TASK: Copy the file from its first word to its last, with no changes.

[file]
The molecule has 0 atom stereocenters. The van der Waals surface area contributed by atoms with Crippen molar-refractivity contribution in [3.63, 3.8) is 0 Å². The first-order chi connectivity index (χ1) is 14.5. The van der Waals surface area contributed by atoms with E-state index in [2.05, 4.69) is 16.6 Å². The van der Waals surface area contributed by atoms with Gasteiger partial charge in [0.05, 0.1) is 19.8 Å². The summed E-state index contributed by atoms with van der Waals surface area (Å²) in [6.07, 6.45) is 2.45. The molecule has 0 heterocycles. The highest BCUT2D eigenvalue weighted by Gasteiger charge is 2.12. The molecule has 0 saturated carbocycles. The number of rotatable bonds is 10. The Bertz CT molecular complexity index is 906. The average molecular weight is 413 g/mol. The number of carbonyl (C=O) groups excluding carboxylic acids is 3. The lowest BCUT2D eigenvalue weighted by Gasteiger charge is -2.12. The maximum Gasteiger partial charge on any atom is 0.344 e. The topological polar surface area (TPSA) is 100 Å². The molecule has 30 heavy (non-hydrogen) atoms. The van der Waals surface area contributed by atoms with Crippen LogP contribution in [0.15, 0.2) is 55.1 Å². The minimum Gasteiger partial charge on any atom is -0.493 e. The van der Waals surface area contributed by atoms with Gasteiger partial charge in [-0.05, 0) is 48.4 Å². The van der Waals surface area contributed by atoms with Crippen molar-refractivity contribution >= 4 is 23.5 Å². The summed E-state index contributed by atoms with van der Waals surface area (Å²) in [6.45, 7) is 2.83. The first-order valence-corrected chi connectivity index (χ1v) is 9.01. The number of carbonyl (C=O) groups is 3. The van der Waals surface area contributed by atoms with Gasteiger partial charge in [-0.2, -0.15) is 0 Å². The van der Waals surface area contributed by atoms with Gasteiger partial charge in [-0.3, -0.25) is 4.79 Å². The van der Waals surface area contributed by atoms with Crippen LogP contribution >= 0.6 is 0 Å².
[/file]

The molecule has 0 atom stereocenters. The van der Waals surface area contributed by atoms with Crippen molar-refractivity contribution in [3.63, 3.8) is 0 Å². The first-order chi connectivity index (χ1) is 14.5. The van der Waals surface area contributed by atoms with E-state index in [2.05, 4.69) is 16.6 Å². The van der Waals surface area contributed by atoms with Gasteiger partial charge in [0.05, 0.1) is 19.8 Å². The summed E-state index contributed by atoms with van der Waals surface area (Å²) in [6.07, 6.45) is 2.45. The molecule has 0 heterocycles. The highest BCUT2D eigenvalue weighted by Gasteiger charge is 2.12. The molecule has 0 saturated carbocycles. The number of rotatable bonds is 10. The Bertz CT molecular complexity index is 906. The average molecular weight is 413 g/mol. The number of carbonyl (C=O) groups excluding carboxylic acids is 3. The lowest BCUT2D eigenvalue weighted by Gasteiger charge is -2.12. The maximum Gasteiger partial charge on any atom is 0.344 e. The topological polar surface area (TPSA) is 100 Å². The molecule has 30 heavy (non-hydrogen) atoms. The van der Waals surface area contributed by atoms with Crippen LogP contribution in [0.15, 0.2) is 55.1 Å². The minimum Gasteiger partial charge on any atom is -0.493 e. The van der Waals surface area contributed by atoms with Gasteiger partial charge in [-0.05, 0) is 48.4 Å². The van der Waals surface area contributed by atoms with Crippen molar-refractivity contribution >= 4 is 23.5 Å². The summed E-state index contributed by atoms with van der Waals surface area (Å²) in [6.45, 7) is 2.83. The first-order valence-corrected chi connectivity index (χ1v) is 9.01. The number of carbonyl (C=O) groups is 3. The van der Waals surface area contributed by atoms with Gasteiger partial charge in [-0.2, -0.15) is 0 Å². The van der Waals surface area contributed by atoms with Gasteiger partial charge in [-0.3, -0.25) is 4.79 Å². The van der Waals surface area contributed by atoms with Crippen LogP contribution >= 0.6 is 0 Å².